Telecommunications giant AT&T said this week that it will join Comcast and other providers in a controversial business model that limits the amount of information subscribers can access, and imposes penalties for overages.
The move will see AT&T broadband users forced into a tiered Internet that would limit accounts to a paltry 150 gigabytes a month. Users who download too much information on AT&T's broadband network will be subject to an additional $10 fee for every 50 gigabytes. Fees on the first three overages will be waived, according to DSLReports.com.
In layman's terms, if you're used to watching Netflix, playing online video games or using your computer to share files with your friends or engage in other bandwidth-intensive activity, get ready to be slammed with additional fees.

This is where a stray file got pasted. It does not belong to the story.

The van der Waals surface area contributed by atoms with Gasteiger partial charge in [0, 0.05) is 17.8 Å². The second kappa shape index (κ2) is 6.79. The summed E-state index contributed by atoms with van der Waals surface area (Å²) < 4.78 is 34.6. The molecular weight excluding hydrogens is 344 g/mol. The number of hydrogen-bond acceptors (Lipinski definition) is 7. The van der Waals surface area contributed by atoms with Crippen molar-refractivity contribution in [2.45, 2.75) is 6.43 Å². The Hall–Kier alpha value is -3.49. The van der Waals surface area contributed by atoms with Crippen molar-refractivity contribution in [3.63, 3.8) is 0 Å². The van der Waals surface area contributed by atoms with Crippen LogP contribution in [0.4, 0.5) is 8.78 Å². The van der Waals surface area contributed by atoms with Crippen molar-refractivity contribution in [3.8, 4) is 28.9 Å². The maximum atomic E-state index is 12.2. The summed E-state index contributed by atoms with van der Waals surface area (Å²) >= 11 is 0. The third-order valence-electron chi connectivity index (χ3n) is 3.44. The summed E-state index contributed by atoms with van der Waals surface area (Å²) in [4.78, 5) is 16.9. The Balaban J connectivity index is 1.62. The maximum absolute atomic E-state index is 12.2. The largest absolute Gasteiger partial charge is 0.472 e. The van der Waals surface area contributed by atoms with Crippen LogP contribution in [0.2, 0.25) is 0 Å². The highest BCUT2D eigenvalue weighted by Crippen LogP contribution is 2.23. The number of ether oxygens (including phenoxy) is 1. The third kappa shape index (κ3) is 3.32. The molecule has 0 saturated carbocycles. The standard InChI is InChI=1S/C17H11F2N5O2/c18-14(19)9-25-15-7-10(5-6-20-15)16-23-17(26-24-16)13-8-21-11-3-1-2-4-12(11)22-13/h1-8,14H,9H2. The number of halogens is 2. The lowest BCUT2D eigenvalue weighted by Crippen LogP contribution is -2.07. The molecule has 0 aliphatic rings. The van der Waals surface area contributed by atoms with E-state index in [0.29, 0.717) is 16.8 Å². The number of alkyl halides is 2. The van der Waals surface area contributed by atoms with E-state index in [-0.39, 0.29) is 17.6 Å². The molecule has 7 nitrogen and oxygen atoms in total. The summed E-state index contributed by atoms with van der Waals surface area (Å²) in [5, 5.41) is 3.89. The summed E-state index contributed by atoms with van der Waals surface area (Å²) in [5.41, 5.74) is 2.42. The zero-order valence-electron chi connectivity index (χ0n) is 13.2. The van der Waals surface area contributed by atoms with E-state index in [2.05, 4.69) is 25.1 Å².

The move has some tech businesses and Internet freedom advocates up in arms, calling AT&T's plan a way to force other companies into a restrictive business model. Some are also concerned that with Internet users watching their bandwidth meters, usage may go down and innovation could suffer.
Some analysts are predicting the move could have a tremendous effect on Netflix, the most popular movie rental service online with a massive catalog of watch-anytime titles available for streaming. While it does not yet offer true 1080p video (high definition is at 720p), should Netflix finally upgrade to full fidelity video as planned, AT&T users would have to keep their viewing time to less than 90 minutes a day to avoid overage fees.
In Canada, where users have been forced into much smaller bandwidth allotments by Internet providers, Netflix even offers a option to decrease the resolution and make their videos look much worse in order to save on bandwidth.
But with most Americans watching over 153 hours of television a month according to Nielsen ratings, that leaves little time for Netflix, let alone bandwidth-intensive video games like "Call of Duty" or "World of Warcraft."